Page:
Republicans are questioning the accuracy of the first campaign commercial that is currently being aired on stations across the state by Gov. Dannel P. Malloy’s campaign.
The 60-second commercial credits Malloy with creating jobs, raising the minimum wage, and using “spending cuts and new revenue” to reduce the state’s budget deficit. The commercial does not mention that the state’s personal income, sales, corporate profits, estate, alcohol, cigar and cigarette taxes were raised in 2011 to help close the budget gap.
“The revision of history has begun,” said Senate Republican leader John McKinney of Fairfield. “This ad should win the award for “best fictional documentary in a political campaign” at a film festival.”
McKinney, who is running in the August 12 Republican primary against Greenwich business executive Tom Foley, said, “A non-fictional analysis of the Malloy record would have to account for the $2.8 billion projected deficit he has handed us, the largest tax increase ever hoisted on the people of Connecticut and the $115 million give-away to a billionaire-run hedge fund. It’s sad that Governor Dannel Malloy thinks so little of the people of Connecticut that he would insult their intelligence in this way.”
Devon Puglia, a spokesman for the state Democratic Party, responded, “The fiction so far in this campaign is the series of absurd, impossible-to-keep promises John McKinney’s been making. Truth is, Connecticut’s making progress, much to John McKinney’s and the GOP’s chagrin.”
Connecticut Republican Party Chairman Jerry Labriola, Jr. agreed with McKinney regarding the 60-second commercial that Malloy released Monday.
“Governor Malloy has failed to live up to the campaign promises he made in 2010,” Labriola said. “Now, he is misleading voters about his record in a feeble attempt to improve his chances of being re-elected. His failed policies have only added to the ‘tough times’ cited in his new ads – which is why Connecticut’s economy continues to lag far behind the rest of the nation. Connecticut voters beware: Governor Malloy has proved time and again that he is willing to do or say whatever it takes to get re-elected.”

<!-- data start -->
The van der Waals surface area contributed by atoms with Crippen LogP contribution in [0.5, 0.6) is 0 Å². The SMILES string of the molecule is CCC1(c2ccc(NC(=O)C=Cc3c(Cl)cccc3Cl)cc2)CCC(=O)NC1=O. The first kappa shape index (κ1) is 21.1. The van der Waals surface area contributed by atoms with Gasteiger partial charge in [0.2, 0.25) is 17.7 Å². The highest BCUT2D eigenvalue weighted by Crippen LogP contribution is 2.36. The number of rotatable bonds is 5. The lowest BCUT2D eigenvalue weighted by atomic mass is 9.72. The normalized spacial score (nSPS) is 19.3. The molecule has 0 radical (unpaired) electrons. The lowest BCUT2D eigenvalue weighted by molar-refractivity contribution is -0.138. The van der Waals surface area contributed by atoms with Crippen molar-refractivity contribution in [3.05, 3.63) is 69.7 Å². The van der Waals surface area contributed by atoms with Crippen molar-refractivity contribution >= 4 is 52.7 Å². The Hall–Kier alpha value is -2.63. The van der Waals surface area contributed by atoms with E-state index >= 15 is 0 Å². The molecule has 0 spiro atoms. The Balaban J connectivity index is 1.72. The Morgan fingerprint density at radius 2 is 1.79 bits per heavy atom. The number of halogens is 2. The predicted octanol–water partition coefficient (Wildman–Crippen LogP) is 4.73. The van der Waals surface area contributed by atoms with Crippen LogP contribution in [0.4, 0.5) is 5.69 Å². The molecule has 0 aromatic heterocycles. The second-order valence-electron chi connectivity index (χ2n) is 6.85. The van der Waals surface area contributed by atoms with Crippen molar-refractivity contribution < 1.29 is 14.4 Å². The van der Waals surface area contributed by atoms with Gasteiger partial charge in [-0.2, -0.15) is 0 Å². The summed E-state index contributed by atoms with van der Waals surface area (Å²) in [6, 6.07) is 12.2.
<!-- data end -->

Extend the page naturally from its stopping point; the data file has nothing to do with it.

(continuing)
In Malloy’s commercial, entitled “Tough Times,” it says that the state “deficit is down.”
While the budget has been balanced for the fiscal years that have been completed under Malloy’s watch, the Republicans cite statistics from the legislature’s nonpartisan fiscal office that says the state is facing a projected deficit of $1.293 billion deficit in the 2016 fiscal year and $1.566 billion deficit in the 2017 fiscal year.
Malloy, however, has said repeatedly that those deficits will not be that large because the spending assumptions are higher than the amount of annual spending increases that he has signed into law.
Malloy’s commercial states that he “created jobs,” but the numbers have been in dispute on that issue between the two sides. Malloy touts the amount of private-sector jobs that have been created, while Republicans point to a different number that paints a different picture.
Malloy cites a number that includes all the jobs in Connecticut, including Rhode Island residents who work at Electric Boat or at the two casinos in southeastern Connecticut. Those numbers do not include farmers and those who are self-employed.
By contrast, Republicans cite a different number that covers the total of Connecticut residents who have jobs.
“The state has yet to recover all jobs lost since the end of the recession, lagging behind the nation’s recovery,” Republicans said in a statement. “We have fewer jobs now than we did when the recession began.”